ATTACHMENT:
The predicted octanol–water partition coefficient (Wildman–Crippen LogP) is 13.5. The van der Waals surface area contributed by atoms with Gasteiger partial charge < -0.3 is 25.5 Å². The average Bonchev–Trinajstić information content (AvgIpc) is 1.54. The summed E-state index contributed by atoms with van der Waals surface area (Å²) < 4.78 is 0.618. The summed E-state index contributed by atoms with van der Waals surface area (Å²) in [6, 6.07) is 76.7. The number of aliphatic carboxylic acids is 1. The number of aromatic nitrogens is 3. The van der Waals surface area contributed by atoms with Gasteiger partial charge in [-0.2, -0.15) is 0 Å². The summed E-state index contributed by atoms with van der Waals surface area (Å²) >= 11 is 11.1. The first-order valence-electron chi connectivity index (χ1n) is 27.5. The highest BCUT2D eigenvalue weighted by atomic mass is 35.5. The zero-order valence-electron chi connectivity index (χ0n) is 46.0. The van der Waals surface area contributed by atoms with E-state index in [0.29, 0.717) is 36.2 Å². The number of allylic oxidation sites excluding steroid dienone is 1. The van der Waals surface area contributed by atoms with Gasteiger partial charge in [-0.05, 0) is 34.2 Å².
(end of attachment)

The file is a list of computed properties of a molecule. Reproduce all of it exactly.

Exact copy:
The predicted octanol–water partition coefficient (Wildman–Crippen LogP) is 13.5. The van der Waals surface area contributed by atoms with Gasteiger partial charge < -0.3 is 25.5 Å². The average Bonchev–Trinajstić information content (AvgIpc) is 1.54. The summed E-state index contributed by atoms with van der Waals surface area (Å²) < 4.78 is 0.618. The summed E-state index contributed by atoms with van der Waals surface area (Å²) in [6, 6.07) is 76.7. The number of aliphatic carboxylic acids is 1. The number of aromatic nitrogens is 3. The van der Waals surface area contributed by atoms with Gasteiger partial charge in [-0.2, -0.15) is 0 Å². The summed E-state index contributed by atoms with van der Waals surface area (Å²) >= 11 is 11.1. The first-order valence-electron chi connectivity index (χ1n) is 27.5. The highest BCUT2D eigenvalue weighted by atomic mass is 35.5. The zero-order valence-electron chi connectivity index (χ0n) is 46.0. The van der Waals surface area contributed by atoms with E-state index in [0.29, 0.717) is 36.2 Å². The number of allylic oxidation sites excluding steroid dienone is 1. The van der Waals surface area contributed by atoms with Gasteiger partial charge in [-0.05, 0) is 34.2 Å².